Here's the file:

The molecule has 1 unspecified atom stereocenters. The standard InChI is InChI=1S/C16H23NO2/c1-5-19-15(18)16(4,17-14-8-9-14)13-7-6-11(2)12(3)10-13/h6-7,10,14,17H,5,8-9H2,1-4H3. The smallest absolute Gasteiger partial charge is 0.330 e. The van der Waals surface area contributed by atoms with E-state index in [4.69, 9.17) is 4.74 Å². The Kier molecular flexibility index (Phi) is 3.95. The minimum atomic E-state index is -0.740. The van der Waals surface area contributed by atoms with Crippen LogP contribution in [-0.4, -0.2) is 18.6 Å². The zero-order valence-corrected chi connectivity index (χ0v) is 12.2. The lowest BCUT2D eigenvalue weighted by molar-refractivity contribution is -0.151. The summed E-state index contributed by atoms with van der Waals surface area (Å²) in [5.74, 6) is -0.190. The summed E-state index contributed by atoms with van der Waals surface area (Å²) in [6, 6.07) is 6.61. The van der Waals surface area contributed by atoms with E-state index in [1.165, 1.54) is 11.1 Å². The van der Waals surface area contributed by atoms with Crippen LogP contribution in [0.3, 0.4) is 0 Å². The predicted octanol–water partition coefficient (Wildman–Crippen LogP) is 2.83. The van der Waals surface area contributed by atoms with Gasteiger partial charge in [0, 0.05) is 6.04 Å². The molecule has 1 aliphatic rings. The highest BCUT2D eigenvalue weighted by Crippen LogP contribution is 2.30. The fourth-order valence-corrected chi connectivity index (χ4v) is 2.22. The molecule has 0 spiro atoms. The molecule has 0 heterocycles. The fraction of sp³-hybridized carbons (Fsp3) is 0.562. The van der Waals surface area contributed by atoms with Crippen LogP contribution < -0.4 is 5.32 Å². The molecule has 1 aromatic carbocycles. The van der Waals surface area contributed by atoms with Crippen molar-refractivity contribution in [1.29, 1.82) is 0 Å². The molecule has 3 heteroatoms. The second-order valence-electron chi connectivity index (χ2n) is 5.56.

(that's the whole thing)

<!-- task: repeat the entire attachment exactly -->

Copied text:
The molecule has 1 unspecified atom stereocenters. The standard InChI is InChI=1S/C16H23NO2/c1-5-19-15(18)16(4,17-14-8-9-14)13-7-6-11(2)12(3)10-13/h6-7,10,14,17H,5,8-9H2,1-4H3. The smallest absolute Gasteiger partial charge is 0.330 e. The van der Waals surface area contributed by atoms with E-state index in [4.69, 9.17) is 4.74 Å². The Kier molecular flexibility index (Phi) is 3.95. The minimum atomic E-state index is -0.740. The van der Waals surface area contributed by atoms with Crippen LogP contribution in [-0.4, -0.2) is 18.6 Å². The zero-order valence-corrected chi connectivity index (χ0v) is 12.2. The lowest BCUT2D eigenvalue weighted by molar-refractivity contribution is -0.151. The summed E-state index contributed by atoms with van der Waals surface area (Å²) in [5.74, 6) is -0.190. The summed E-state index contributed by atoms with van der Waals surface area (Å²) in [6, 6.07) is 6.61. The van der Waals surface area contributed by atoms with E-state index in [1.165, 1.54) is 11.1 Å². The van der Waals surface area contributed by atoms with Crippen LogP contribution in [0.3, 0.4) is 0 Å². The predicted octanol–water partition coefficient (Wildman–Crippen LogP) is 2.83. The van der Waals surface area contributed by atoms with Gasteiger partial charge in [0, 0.05) is 6.04 Å². The molecule has 1 aliphatic rings. The highest BCUT2D eigenvalue weighted by Crippen LogP contribution is 2.30. The fourth-order valence-corrected chi connectivity index (χ4v) is 2.22. The molecule has 0 spiro atoms. The molecule has 0 heterocycles. The fraction of sp³-hybridized carbons (Fsp3) is 0.562. The van der Waals surface area contributed by atoms with Crippen LogP contribution < -0.4 is 5.32 Å². The molecule has 1 aromatic carbocycles. The van der Waals surface area contributed by atoms with Crippen molar-refractivity contribution in [1.29, 1.82) is 0 Å². The molecule has 3 heteroatoms. The second-order valence-electron chi connectivity index (χ2n) is 5.56.